# System of Linear Equations - Two Variable - Distance Time Speed Question

• Dec 16th 2010, 11:37 AM
who192
System of Linear Equations - Two Variable - Distance Time Speed Question
hey im stumped at developing a formula for this question:
Chris walks at 8 km/h and runs at 12 km/h. One day he walks and runs on the way from his house to the library. It takes him 20 minutes. On his way back from the library he runs twice as far and the journey home takes 17.5 minutes. How far is his house from the library?
Could you please show me how you did the question?
• Dec 16th 2010, 11:46 AM
snowtea
Let D be the total distance to the library.
Let d be the distance covered running *to* the library.
This means D - d is the distance covered walking *to* the library.

From the problem you know d/(12 km/h) + (D-d)/(8 km/h) = 20 min

The distance covered running *from* the library is 2d.
This means D - 2d is the distance covered walking *from* the library.

From the problem you know 2d/(12 km/h) + (D - 2d)/(8 km/h) = 17.5 min

Solve for D
• Dec 16th 2010, 12:00 PM
who192
Quote:

Originally Posted by snowtea
Let D be the total distance to the library.
Let d be the distance covered running *to* the library.
This means D - d is the distance covered walking *to* the library.

From the problem you know d/(12 km/h) + (D-d)/(8 km/h) = 20 min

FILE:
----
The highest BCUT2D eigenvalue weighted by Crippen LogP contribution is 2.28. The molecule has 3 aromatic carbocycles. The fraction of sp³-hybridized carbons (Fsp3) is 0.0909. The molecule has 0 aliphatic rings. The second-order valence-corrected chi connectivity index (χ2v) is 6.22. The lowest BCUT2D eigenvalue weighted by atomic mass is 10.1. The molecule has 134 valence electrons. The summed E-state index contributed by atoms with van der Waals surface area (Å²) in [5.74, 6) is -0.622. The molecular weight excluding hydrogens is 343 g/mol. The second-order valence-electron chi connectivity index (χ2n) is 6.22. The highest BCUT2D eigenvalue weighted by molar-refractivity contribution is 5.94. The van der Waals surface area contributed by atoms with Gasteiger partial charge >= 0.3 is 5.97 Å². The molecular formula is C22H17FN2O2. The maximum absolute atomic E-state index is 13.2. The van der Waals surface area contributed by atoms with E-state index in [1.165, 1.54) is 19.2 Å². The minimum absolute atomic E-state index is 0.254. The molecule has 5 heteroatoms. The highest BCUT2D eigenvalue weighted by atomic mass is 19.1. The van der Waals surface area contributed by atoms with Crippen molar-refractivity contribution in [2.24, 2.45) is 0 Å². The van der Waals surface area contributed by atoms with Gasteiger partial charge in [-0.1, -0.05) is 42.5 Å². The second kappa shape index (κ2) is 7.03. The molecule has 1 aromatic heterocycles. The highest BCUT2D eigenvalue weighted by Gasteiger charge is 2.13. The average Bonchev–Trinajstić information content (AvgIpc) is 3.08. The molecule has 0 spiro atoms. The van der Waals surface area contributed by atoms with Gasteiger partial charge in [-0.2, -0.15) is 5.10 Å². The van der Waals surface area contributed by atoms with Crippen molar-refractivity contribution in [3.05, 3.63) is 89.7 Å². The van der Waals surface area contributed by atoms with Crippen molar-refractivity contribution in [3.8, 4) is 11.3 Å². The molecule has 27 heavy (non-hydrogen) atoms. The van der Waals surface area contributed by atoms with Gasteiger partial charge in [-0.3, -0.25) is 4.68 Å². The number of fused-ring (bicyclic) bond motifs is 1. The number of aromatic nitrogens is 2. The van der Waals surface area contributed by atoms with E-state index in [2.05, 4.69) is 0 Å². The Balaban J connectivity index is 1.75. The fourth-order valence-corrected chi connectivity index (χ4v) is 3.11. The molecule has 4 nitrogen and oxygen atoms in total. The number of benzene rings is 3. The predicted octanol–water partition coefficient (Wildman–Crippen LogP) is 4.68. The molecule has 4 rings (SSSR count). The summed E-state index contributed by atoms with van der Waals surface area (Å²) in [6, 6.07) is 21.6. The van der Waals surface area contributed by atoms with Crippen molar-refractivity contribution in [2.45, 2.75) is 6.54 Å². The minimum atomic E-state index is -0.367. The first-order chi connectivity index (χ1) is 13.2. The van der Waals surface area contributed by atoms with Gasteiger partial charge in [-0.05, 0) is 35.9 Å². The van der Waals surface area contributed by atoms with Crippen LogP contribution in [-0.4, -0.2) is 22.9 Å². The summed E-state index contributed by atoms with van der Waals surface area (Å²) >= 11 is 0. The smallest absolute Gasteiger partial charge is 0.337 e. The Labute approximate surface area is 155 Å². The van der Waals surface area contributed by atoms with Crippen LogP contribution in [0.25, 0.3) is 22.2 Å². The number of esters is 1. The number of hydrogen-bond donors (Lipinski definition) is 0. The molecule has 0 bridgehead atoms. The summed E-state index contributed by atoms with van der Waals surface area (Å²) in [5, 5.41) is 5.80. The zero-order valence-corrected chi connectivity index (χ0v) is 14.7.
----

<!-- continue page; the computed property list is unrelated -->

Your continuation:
The distance covered running *from* the library is 2d.
This means D - 2d is the distance covered walking *from* the library.

From the problem you know 2d/(12 km/h) + (D - 2d)/(8 km/h) = 17.5 min

Solve for D

thanks so much
when I did it as you told me to i got D=180 and the answer in my math book said 3 km
so then i did the same thing but i changed 20 min into 1/3 hour and 17.5 min into 7/24 hour and I got 3 km for D
most of the time these units mess me up
• Dec 16th 2010, 12:05 PM
snowtea
Yes, you always have to make sure your units match, which is why I included them.
Good job working out the correct answer.
• Dec 16th 2010, 02:22 PM
Soroban
Hello, who192!

Another approach . . .

Quote:

$\text}Chris walks at 8 km/hr and runs at 12 km/hr. \;One day he walks}$
$\text{and runs from his house to the library. \;It takes him 20 minutes.}$

$\text{On his way back, he runs twice as far and the journey home}$
$\text{takes 17.5 minutes. \;How far is his house from the library?}$

Going to the library, let $\,R$ = distance he ran, $\,W$ = distance he walked.

He ran $\,R$ km at 12 km/hr. .This took $\frac{R}{12}$ hours.

He walked $\,W$ km at 8 km/hr. .This took $\frac{W}{8}$ hours.

His total time is: . $20\text{ minutes }=\:\frac{1}{3}\text{ hour.}$

. . Then: . $\displaystyle \frac{R}{12} + \frac{W}{8} \:=\:\frac{1}{3} \quad\Rightarrow\quad 2R + 3W \:=\:8$ .[1]

Going home, he ran $2R$ km and walked $W-R$ km.

He ran $2R$ km at 12 km/hr. .This took $\frac{2R}{12}$ hours.

He walked $W-R$ km at 8 km/hr. .This took $\frac{W-R}{8}$ hours.

His total time is: . $17.5\text{ minutes }=\:\frac{7}{24}\text{ hour.}$

. . Then: . $\dfrac{2R}{12} + \dfrac{W-R}{8} \:=\:\dfrac{7}{24} \quad\Rightarrow\qud R + 3W \:=\:7$ .[2]

Subtract [1] - [2]: . $R \:=\:1 \quad\Rightarrow\quad W \:=\:2$

The total distance is: . $R + W \:=\:1 + 2 \:=\:3\text{ km.}$